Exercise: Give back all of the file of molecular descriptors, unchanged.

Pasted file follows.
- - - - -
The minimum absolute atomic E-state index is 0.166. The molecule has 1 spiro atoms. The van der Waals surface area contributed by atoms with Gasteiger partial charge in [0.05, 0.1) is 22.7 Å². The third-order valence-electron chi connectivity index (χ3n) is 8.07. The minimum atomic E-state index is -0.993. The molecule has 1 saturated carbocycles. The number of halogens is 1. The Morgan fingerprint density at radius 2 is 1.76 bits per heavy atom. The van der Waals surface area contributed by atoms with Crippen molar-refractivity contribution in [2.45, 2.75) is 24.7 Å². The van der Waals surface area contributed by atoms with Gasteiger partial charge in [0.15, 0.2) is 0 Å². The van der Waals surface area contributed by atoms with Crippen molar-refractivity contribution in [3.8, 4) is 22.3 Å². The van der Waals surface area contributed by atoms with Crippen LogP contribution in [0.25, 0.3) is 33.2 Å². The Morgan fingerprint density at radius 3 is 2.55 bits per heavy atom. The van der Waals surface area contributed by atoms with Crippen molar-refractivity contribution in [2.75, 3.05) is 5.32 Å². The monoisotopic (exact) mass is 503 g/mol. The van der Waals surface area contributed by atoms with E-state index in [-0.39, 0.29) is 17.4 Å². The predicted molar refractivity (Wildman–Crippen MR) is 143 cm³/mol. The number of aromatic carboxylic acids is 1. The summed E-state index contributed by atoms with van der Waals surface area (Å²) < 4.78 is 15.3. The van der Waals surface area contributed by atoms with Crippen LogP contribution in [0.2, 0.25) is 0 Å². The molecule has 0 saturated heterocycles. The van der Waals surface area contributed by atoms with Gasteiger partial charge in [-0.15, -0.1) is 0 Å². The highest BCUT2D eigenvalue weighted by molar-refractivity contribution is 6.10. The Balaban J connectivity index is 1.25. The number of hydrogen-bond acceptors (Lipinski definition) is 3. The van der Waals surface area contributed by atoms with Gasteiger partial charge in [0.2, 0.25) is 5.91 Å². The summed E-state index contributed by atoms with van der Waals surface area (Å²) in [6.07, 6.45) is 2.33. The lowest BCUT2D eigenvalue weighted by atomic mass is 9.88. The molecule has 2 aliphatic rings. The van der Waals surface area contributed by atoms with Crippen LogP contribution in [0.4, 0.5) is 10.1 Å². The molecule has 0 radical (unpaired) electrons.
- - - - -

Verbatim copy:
The minimum absolute atomic E-state index is 0.166. The molecule has 1 spiro atoms. The van der Waals surface area contributed by atoms with Gasteiger partial charge in [0.05, 0.1) is 22.7 Å². The third-order valence-electron chi connectivity index (χ3n) is 8.07. The minimum atomic E-state index is -0.993. The molecule has 1 saturated carbocycles. The number of halogens is 1. The Morgan fingerprint density at radius 2 is 1.76 bits per heavy atom. The van der Waals surface area contributed by atoms with Crippen molar-refractivity contribution in [2.45, 2.75) is 24.7 Å². The van der Waals surface area contributed by atoms with Gasteiger partial charge in [0.15, 0.2) is 0 Å². The van der Waals surface area contributed by atoms with Crippen molar-refractivity contribution in [3.8, 4) is 22.3 Å². The van der Waals surface area contributed by atoms with Crippen LogP contribution in [0.25, 0.3) is 33.2 Å². The Morgan fingerprint density at radius 3 is 2.55 bits per heavy atom. The van der Waals surface area contributed by atoms with Crippen molar-refractivity contribution in [2.75, 3.05) is 5.32 Å². The monoisotopic (exact) mass is 503 g/mol. The van der Waals surface area contributed by atoms with E-state index in [-0.39, 0.29) is 17.4 Å². The predicted molar refractivity (Wildman–Crippen MR) is 143 cm³/mol. The number of aromatic carboxylic acids is 1. The summed E-state index contributed by atoms with van der Waals surface area (Å²) < 4.78 is 15.3. The van der Waals surface area contributed by atoms with Crippen LogP contribution in [0.2, 0.25) is 0 Å². The molecule has 0 saturated heterocycles. The van der Waals surface area contributed by atoms with Gasteiger partial charge in [-0.15, -0.1) is 0 Å². The highest BCUT2D eigenvalue weighted by molar-refractivity contribution is 6.10. The Balaban J connectivity index is 1.25. The number of hydrogen-bond acceptors (Lipinski definition) is 3. The van der Waals surface area contributed by atoms with Gasteiger partial charge in [0.2, 0.25) is 5.91 Å². The summed E-state index contributed by atoms with van der Waals surface area (Å²) in [6.07, 6.45) is 2.33. The lowest BCUT2D eigenvalue weighted by atomic mass is 9.88. The molecule has 2 aliphatic rings. The van der Waals surface area contributed by atoms with Crippen LogP contribution in [0.4, 0.5) is 10.1 Å². The molecule has 0 radical (unpaired) electrons.